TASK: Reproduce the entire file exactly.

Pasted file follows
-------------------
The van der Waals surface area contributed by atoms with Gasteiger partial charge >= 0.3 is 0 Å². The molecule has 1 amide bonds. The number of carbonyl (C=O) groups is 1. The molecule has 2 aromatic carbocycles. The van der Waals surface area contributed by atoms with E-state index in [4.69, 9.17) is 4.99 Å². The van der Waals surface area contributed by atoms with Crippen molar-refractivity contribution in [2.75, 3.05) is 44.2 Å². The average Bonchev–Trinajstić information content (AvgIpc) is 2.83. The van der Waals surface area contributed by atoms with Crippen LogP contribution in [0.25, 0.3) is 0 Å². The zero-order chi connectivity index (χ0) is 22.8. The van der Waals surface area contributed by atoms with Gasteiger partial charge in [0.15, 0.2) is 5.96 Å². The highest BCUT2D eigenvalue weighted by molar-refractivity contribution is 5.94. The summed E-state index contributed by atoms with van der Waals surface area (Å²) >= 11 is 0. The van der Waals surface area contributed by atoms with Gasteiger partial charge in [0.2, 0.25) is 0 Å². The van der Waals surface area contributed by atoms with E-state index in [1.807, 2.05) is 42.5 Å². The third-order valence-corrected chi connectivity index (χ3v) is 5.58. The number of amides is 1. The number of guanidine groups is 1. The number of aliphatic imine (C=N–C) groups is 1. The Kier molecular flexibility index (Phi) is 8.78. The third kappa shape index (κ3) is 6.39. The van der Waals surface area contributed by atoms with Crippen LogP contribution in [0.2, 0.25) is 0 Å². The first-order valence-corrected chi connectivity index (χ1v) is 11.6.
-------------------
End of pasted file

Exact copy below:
The van der Waals surface area contributed by atoms with Gasteiger partial charge >= 0.3 is 0 Å². The molecule has 1 amide bonds. The number of carbonyl (C=O) groups is 1. The molecule has 2 aromatic carbocycles. The van der Waals surface area contributed by atoms with E-state index in [4.69, 9.17) is 4.99 Å². The van der Waals surface area contributed by atoms with Crippen molar-refractivity contribution in [2.75, 3.05) is 44.2 Å². The average Bonchev–Trinajstić information content (AvgIpc) is 2.83. The van der Waals surface area contributed by atoms with Crippen LogP contribution in [0.25, 0.3) is 0 Å². The zero-order chi connectivity index (χ0) is 22.8. The van der Waals surface area contributed by atoms with Gasteiger partial charge in [0.15, 0.2) is 5.96 Å². The highest BCUT2D eigenvalue weighted by molar-refractivity contribution is 5.94. The summed E-state index contributed by atoms with van der Waals surface area (Å²) >= 11 is 0. The van der Waals surface area contributed by atoms with Gasteiger partial charge in [0.2, 0.25) is 0 Å². The van der Waals surface area contributed by atoms with E-state index in [1.807, 2.05) is 42.5 Å². The third-order valence-corrected chi connectivity index (χ3v) is 5.58. The number of amides is 1. The number of guanidine groups is 1. The number of aliphatic imine (C=N–C) groups is 1. The Kier molecular flexibility index (Phi) is 8.78. The third kappa shape index (κ3) is 6.39. The van der Waals surface area contributed by atoms with Crippen LogP contribution in [0.2, 0.25) is 0 Å². The first-order valence-corrected chi connectivity index (χ1v) is 11.6.